The settings: Having been to both locations, Chico and Sacramento in California, Stirling’s descriptions were spot on. Chico is a rural area, with a landscape to get lost in. I enjoyed Anna’s house and wanted to spend more time there, but it was created to show how good a life Lacy had until she was taken from it. I could smell the plants and feel the warm, inviting sun. Sacramento was an urban environment, and Cheyenne’s house was part of the cookie cutter culture of home building, though the color of its interiors are an immediate warning sign to Lacy and readers. This element of the book was well done. Overall grade: A

The action: The conflicts between Lacy and her mother and her friends generate the action of the novel. With so many warning signs about her mother, told through memories or current events, her mother’s actions became predictable, and the tension evaporated. As stated earlier, there is one over the top episode in their past that I could not believe. Much more realistic is what occurs between Lacy and a peer. That was a very tense situation, but peaks at just over the half way point and ends. This puts the focus back on mom and magic, which left me cold. Overall grade: C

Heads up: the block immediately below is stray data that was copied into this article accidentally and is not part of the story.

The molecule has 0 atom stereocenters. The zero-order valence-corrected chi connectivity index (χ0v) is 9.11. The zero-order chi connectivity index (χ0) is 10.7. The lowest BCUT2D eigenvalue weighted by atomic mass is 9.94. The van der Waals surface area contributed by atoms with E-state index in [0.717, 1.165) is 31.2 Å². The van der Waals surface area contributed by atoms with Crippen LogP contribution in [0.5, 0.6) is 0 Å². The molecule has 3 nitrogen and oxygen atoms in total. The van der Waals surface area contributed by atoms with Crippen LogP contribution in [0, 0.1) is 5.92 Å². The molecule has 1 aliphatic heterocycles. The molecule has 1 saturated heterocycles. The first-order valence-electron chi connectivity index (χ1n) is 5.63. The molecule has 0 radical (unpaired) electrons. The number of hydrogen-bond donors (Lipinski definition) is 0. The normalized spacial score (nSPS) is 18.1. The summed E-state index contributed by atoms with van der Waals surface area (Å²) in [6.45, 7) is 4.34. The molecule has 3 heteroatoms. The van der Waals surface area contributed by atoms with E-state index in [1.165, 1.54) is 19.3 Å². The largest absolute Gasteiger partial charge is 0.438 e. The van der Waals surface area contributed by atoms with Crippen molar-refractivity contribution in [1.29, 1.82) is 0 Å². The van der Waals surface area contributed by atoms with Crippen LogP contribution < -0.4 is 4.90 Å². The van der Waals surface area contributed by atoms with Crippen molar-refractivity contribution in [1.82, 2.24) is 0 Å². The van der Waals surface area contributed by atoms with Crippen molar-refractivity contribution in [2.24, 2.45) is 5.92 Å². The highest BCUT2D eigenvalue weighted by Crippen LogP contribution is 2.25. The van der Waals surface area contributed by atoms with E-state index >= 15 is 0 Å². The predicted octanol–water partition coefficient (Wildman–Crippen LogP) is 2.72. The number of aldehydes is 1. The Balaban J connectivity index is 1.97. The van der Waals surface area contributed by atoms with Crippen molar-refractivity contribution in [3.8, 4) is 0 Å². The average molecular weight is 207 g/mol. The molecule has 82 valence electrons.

The conclusion: Chapter 15 begins the climax of the novel and it didn’t sit well with me. Magic is an element and has mother and daughter doing and saying ridiculous things. I tried to picture what the conclusion would look and sound like and it seemed like a bad soap opera. Where Lacy ends up isn’t really in doubt, but before she gets there I had checked out. Overall grade: D

The final line: This is the story of a girl trying to adapt to a new, unwelcome environment. There is implied fantasy, but none truly exists. I would have preferred author Stirling make the magic real, rather than it be the irrational ramblings of two characters in desperate need of intervention. This is a shame, because Lacy is so likable, until she goes off on one of her many magical memories. Overall grade: C+

Patrick Hayes was a contributor to the Comic Buyer’s Guide for several years with “It’s Bound to Happen!” and he’s reviewed comics for TrekWeb and TrekCore. He’s taught 8th graders English for 20 years and has taught high school English for five years and counting. He reads everything as often as he can, when not grading papers or looking up Star Trek, Star Wars, or Indiana Jones items online.